Tuesday, August 29, 2017

Tech Breakthrough for Those Needing Bone Transplants

Here's a story I've never told in the 7 years of this blog.  To set the time, remember Y2K?  There was massively hyped fear that computer systems everywhere were going to shut down because of a problem in the way they handled the date?  Many people were on edge waiting to see what happened on New Years and some people thought a massive disaster was going to happen. 

Two days before New Year's Day of 2000, so December 30, 1999, Mrs. Graybeard and I left the house for a morning bike ride, as we did every morning over the Christmas break.  It was a beautiful, clear morning; I don't recall the temperatures, but I don't recall wearing much in the way of cold weather clothing either.  About 4 miles from home, so just far enough to be warmed up and settling in for a long ride, I looked in my rear view mirror.  I saw a small pickup truck drifting into the bike lane and approaching behind us.  As we usually rode, Mrs. Graybeard was behind me and I was in the lead to reduce the wind she'd get.  I think I screamed something back at her but the next sensation I had was flying and tumbling onto the shoulder of the road, rolling over and coming to rest in the sparse grass.  I looked toward the road and saw her lying in the street.  In minutes, people were pulling their cars over to get out and help us.

There's no point in getting into too much detail here about a bike accident well over 17 years ago.  I was lucky enough to walk out of the ER about four hours later, with a referral to see an orthopedic surgeon as soon as I could get in, because I had a broken vertebra in my back - L1.  Mrs. Graybeard was not so lucky and while she also broke L1, hers was shattered.  The problem was Y2K - the hospital wouldn't do anything except the most urgent of emergency procedures.  She had to wait until January 2nd for surgery, which involved rebuilding the front part of the vertebra with donor cadaver bone.  The massive surgery involved going in through her abdomen, repairing that bone and fastening it in place, then going in through her back and reinforcing her broken spine, adding (as we say) a pound of stainless steel in her back.  Donor bone was made into a paste and used to cover and reinforce hardware, a paste that surgeons said would grow into a solid bone. 

The point of this is to identify with the need for an improvement in how we do bone transplants. What if a compatible bone hadn't been available?  A researcher at the University of British Columbia Okanagan's School of Engineering, Hossein Montazerian, has discovered a way to model and create artificial bone grafts that can be custom 3D printed.
“We have shown how porous bone replacements can be designed with the nature-inspired geometries and structures so that we provide cells strong, spacious and safe enough support to let them grow efficiently,” Montazerian said. “This technology allows the doctors and surgeons to design the patient-specific replacements so that they fit very well into the damaged bone area, instead of doing a secondary surgery and harvesting bone from other sites of the body for taking that replacement.”
An interesting part of this story is that Montazerian analyzed the strength of 240 different ways of making these "biologically inspired" matrices to build bone out of.
In this study, numerical procedures were performed for a library of 240 TPMS-based unit cells (comprised of 10 volume fractions of 24 selected architectures) to explore the role of pore characteristics in determining normalized values stiffness, strength, and permeability. The associated design maps were developed based on which highly porous architectures with extreme properties were selected for experimental evaluations. Calcium sulfate scaffolds were designed based on the critical designs and 3D-printed (using a powder-based technique) in different cell sizes and size effects were addressed. The scaffolds were subjected to mechanical compression tests and the results were correlated with the computational data.  [Note: TPMS = triply periodic minimal surfaces]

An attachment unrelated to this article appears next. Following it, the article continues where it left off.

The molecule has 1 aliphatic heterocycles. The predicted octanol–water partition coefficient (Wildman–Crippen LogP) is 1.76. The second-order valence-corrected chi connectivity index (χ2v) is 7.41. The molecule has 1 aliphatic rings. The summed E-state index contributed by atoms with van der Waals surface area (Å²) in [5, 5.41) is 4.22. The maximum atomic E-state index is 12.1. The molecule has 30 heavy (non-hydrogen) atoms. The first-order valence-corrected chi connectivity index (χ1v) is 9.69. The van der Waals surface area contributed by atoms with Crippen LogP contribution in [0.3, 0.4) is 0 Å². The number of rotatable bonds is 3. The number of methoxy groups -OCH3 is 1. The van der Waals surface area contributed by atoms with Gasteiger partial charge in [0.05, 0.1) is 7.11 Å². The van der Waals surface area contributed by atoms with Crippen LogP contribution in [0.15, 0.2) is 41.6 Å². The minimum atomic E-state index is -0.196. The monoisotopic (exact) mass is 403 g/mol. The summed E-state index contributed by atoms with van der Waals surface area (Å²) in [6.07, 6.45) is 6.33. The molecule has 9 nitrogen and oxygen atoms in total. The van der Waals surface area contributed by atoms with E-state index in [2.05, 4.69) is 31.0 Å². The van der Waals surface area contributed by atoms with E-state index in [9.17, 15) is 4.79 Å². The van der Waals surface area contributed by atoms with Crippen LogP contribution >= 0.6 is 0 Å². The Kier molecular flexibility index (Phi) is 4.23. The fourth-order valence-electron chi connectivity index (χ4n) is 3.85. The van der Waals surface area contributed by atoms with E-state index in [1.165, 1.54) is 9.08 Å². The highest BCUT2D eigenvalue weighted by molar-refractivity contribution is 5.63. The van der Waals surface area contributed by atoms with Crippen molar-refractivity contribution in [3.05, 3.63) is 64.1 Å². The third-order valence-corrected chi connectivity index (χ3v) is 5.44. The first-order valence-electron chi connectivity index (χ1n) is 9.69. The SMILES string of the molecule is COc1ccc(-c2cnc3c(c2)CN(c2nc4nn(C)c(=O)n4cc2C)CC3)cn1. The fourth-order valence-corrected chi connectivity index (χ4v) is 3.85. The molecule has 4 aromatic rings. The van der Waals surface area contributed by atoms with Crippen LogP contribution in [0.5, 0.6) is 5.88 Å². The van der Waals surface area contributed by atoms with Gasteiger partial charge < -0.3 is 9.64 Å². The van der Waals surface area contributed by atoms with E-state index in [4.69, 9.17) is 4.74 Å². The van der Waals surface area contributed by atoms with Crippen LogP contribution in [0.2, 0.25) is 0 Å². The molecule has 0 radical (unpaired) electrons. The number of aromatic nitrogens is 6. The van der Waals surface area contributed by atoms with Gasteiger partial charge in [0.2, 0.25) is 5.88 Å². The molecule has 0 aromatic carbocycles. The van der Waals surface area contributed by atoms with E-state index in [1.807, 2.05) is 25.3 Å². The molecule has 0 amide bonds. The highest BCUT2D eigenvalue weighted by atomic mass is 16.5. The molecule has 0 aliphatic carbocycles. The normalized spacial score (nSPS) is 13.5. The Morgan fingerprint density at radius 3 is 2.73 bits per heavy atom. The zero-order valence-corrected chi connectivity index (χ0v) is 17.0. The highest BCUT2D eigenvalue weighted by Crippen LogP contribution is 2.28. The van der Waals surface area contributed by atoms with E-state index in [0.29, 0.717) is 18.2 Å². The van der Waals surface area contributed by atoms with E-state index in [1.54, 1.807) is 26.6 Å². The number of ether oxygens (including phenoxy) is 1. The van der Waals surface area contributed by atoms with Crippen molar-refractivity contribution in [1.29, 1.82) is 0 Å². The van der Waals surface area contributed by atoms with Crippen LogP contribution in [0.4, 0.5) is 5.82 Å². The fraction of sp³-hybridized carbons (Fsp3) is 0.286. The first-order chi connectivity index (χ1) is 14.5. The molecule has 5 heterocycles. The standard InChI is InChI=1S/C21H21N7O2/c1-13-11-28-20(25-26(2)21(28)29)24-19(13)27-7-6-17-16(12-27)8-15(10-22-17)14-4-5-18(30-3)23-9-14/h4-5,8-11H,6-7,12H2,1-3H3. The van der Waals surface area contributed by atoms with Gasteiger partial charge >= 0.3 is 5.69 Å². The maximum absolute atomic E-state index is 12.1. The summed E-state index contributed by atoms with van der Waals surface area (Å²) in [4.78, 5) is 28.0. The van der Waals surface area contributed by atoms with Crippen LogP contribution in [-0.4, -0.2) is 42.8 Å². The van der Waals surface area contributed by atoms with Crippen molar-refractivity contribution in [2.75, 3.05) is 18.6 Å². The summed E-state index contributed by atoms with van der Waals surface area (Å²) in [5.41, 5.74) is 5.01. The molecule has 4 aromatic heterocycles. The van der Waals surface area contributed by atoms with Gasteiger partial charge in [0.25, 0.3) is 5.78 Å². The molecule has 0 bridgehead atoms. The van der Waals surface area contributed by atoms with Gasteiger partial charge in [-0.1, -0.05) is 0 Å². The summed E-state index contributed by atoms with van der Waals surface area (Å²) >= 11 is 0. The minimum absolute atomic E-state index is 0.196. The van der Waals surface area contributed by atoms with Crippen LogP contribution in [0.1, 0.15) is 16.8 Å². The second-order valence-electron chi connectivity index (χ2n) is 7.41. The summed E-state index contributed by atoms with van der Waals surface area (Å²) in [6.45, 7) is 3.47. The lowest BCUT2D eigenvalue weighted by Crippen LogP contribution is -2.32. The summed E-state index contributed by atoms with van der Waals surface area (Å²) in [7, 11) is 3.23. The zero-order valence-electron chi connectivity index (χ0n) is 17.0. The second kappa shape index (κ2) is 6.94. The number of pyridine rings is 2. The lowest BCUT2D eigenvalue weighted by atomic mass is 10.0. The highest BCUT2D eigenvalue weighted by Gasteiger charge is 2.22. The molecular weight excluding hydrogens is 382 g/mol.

Besides the possibility of making bone available that the body won't reject and not waiting for a compatible donor, the ability to print bones on demand can help reduce the number of painful surgeries that some patients have to endure.
"When designing artificial bone scaffolds it's a fine balance between something that is porous enough to mix with natural bone and connective tissue, but at the same time strong enough for patients to lead a normal life," he said. "We've identified a design that strikes that balance and can be custom built using a 3D printer."

Of those he printed, Montazerian tested them to determine how they would perform physically under real-world tension and weight loads.

"A few of the structures really stood out," he said. "The best designs were up to 10 times stronger than the others and since they have properties that are much more similar to natural bone, they're less likely to cause problems over the long term."
I can anticipate doctors and old patients telling stories in 20 years or so about back when we used to actually use bone from a cadaver, or take bone from elsewhere in a person's body.  What a bunch of savages!


13 comments:

  1. I remember the incident well. And, the retrieval of the 2 bikes back to your house. You and Mrs. GB were lucky to survive the accident. Glad it ended well.

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    1. Yes, we were. Of course, I remember your help vividly.

      The thing that stayed sore for the longest time was my broken tailbone. When I got back to work after a month, a guy I worked with said, "that's going to be sore for 9 months". Son of gun was right. At least 9 full months.

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  2. Very sorry to hear about that (I've only been following your blog for about a year). I wish there was some kind of system that would just smack people upside the head with something hard if they drifted out of their lanes. I see it too often. Sheer incompetence (unless they're dying, of course).